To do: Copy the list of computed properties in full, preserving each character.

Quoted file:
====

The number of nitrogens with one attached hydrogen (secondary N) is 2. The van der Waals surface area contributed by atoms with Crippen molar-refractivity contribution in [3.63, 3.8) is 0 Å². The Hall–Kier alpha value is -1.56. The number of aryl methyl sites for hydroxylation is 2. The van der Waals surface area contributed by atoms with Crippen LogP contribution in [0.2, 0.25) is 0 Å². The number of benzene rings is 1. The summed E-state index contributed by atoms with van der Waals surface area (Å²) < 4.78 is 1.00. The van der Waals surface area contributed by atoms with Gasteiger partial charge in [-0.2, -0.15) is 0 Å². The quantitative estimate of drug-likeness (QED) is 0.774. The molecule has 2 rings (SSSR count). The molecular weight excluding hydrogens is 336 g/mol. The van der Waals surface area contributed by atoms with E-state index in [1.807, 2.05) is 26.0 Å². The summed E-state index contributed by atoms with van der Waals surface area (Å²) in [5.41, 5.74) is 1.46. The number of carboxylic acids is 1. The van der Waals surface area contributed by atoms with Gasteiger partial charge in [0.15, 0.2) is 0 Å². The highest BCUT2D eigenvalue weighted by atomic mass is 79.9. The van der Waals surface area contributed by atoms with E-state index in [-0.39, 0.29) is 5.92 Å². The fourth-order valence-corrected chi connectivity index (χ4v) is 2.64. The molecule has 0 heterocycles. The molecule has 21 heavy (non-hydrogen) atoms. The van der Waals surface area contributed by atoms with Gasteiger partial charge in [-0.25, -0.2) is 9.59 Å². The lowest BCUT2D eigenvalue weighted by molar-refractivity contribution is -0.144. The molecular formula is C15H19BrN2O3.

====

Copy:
The number of nitrogens with one attached hydrogen (secondary N) is 2. The van der Waals surface area contributed by atoms with Crippen molar-refractivity contribution in [3.63, 3.8) is 0 Å². The Hall–Kier alpha value is -1.56. The number of aryl methyl sites for hydroxylation is 2. The van der Waals surface area contributed by atoms with Crippen LogP contribution in [0.2, 0.25) is 0 Å². The number of benzene rings is 1. The summed E-state index contributed by atoms with van der Waals surface area (Å²) < 4.78 is 1.00. The van der Waals surface area contributed by atoms with Gasteiger partial charge in [-0.2, -0.15) is 0 Å². The quantitative estimate of drug-likeness (QED) is 0.774. The molecule has 2 rings (SSSR count). The molecular weight excluding hydrogens is 336 g/mol. The van der Waals surface area contributed by atoms with E-state index in [1.807, 2.05) is 26.0 Å². The summed E-state index contributed by atoms with van der Waals surface area (Å²) in [5.41, 5.74) is 1.46. The number of carboxylic acids is 1. The van der Waals surface area contributed by atoms with Gasteiger partial charge in [0.15, 0.2) is 0 Å². The highest BCUT2D eigenvalue weighted by atomic mass is 79.9. The van der Waals surface area contributed by atoms with E-state index in [-0.39, 0.29) is 5.92 Å². The fourth-order valence-corrected chi connectivity index (χ4v) is 2.64. The molecule has 0 heterocycles. The molecule has 21 heavy (non-hydrogen) atoms. The van der Waals surface area contributed by atoms with Gasteiger partial charge in [-0.25, -0.2) is 9.59 Å². The lowest BCUT2D eigenvalue weighted by molar-refractivity contribution is -0.144. The molecular formula is C15H19BrN2O3.